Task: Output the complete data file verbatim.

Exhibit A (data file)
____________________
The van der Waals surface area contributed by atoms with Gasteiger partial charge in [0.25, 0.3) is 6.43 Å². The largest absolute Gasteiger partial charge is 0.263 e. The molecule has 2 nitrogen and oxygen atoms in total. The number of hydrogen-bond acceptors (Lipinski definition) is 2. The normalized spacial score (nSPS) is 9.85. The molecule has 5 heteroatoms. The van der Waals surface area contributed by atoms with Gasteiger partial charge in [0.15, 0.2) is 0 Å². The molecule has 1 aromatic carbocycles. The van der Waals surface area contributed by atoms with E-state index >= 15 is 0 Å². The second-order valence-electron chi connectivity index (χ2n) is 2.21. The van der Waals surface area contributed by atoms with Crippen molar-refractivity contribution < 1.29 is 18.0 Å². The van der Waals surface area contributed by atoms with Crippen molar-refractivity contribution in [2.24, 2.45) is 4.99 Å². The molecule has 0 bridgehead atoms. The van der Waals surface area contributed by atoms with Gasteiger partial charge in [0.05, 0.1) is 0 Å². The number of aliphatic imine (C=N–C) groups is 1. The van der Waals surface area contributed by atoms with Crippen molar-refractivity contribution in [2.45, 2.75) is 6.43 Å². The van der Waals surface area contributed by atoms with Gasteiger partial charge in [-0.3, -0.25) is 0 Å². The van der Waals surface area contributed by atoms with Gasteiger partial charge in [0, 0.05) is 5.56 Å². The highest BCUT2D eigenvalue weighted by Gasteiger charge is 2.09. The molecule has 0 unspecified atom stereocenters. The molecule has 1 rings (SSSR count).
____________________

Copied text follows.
The van der Waals surface area contributed by atoms with Gasteiger partial charge in [0.25, 0.3) is 6.43 Å². The largest absolute Gasteiger partial charge is 0.263 e. The molecule has 2 nitrogen and oxygen atoms in total. The number of hydrogen-bond acceptors (Lipinski definition) is 2. The normalized spacial score (nSPS) is 9.85. The molecule has 5 heteroatoms. The van der Waals surface area contributed by atoms with Gasteiger partial charge in [0.15, 0.2) is 0 Å². The molecule has 1 aromatic carbocycles. The van der Waals surface area contributed by atoms with E-state index >= 15 is 0 Å². The second-order valence-electron chi connectivity index (χ2n) is 2.21. The van der Waals surface area contributed by atoms with Crippen molar-refractivity contribution < 1.29 is 18.0 Å². The van der Waals surface area contributed by atoms with Crippen molar-refractivity contribution in [2.24, 2.45) is 4.99 Å². The molecule has 0 bridgehead atoms. The van der Waals surface area contributed by atoms with Gasteiger partial charge in [0.05, 0.1) is 0 Å². The number of aliphatic imine (C=N–C) groups is 1. The van der Waals surface area contributed by atoms with Crippen molar-refractivity contribution in [2.45, 2.75) is 6.43 Å². The van der Waals surface area contributed by atoms with Gasteiger partial charge in [-0.3, -0.25) is 0 Å². The van der Waals surface area contributed by atoms with Gasteiger partial charge in [0, 0.05) is 5.56 Å². The highest BCUT2D eigenvalue weighted by Gasteiger charge is 2.09. The molecule has 0 unspecified atom stereocenters. The molecule has 1 rings (SSSR count).